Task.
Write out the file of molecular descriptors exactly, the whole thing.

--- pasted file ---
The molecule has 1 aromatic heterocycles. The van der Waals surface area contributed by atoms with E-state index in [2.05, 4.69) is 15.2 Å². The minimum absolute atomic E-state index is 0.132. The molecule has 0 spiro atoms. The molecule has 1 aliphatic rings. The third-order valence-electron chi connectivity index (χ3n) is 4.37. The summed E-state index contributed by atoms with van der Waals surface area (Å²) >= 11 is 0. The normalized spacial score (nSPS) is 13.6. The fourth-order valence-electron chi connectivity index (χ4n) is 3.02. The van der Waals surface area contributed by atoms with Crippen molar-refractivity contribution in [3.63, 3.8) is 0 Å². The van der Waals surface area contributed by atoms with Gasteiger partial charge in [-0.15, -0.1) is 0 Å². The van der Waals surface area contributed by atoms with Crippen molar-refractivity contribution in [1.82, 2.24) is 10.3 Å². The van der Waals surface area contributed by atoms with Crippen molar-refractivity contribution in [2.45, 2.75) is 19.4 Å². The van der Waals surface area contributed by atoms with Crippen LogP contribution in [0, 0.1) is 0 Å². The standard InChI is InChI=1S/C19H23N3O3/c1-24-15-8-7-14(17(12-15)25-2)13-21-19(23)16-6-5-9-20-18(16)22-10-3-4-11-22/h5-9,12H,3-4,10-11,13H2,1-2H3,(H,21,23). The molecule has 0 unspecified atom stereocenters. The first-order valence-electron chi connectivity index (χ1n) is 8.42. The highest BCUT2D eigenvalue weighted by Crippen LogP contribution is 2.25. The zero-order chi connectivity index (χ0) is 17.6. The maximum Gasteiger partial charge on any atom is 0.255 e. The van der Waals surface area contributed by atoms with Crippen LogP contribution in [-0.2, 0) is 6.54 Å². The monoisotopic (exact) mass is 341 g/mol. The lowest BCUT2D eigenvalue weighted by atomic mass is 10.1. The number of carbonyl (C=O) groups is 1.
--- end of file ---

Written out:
The molecule has 1 aromatic heterocycles. The van der Waals surface area contributed by atoms with E-state index in [2.05, 4.69) is 15.2 Å². The minimum absolute atomic E-state index is 0.132. The molecule has 0 spiro atoms. The molecule has 1 aliphatic rings. The third-order valence-electron chi connectivity index (χ3n) is 4.37. The summed E-state index contributed by atoms with van der Waals surface area (Å²) >= 11 is 0. The normalized spacial score (nSPS) is 13.6. The fourth-order valence-electron chi connectivity index (χ4n) is 3.02. The van der Waals surface area contributed by atoms with Crippen molar-refractivity contribution in [3.63, 3.8) is 0 Å². The van der Waals surface area contributed by atoms with Gasteiger partial charge in [-0.15, -0.1) is 0 Å². The van der Waals surface area contributed by atoms with Crippen molar-refractivity contribution in [1.82, 2.24) is 10.3 Å². The van der Waals surface area contributed by atoms with Crippen molar-refractivity contribution in [2.45, 2.75) is 19.4 Å². The van der Waals surface area contributed by atoms with Crippen LogP contribution in [0, 0.1) is 0 Å². The standard InChI is InChI=1S/C19H23N3O3/c1-24-15-8-7-14(17(12-15)25-2)13-21-19(23)16-6-5-9-20-18(16)22-10-3-4-11-22/h5-9,12H,3-4,10-11,13H2,1-2H3,(H,21,23). The molecule has 0 unspecified atom stereocenters. The first-order valence-electron chi connectivity index (χ1n) is 8.42. The highest BCUT2D eigenvalue weighted by Crippen LogP contribution is 2.25. The zero-order chi connectivity index (χ0) is 17.6. The maximum Gasteiger partial charge on any atom is 0.255 e. The van der Waals surface area contributed by atoms with Crippen LogP contribution in [-0.2, 0) is 6.54 Å². The monoisotopic (exact) mass is 341 g/mol. The lowest BCUT2D eigenvalue weighted by atomic mass is 10.1. The number of carbonyl (C=O) groups is 1.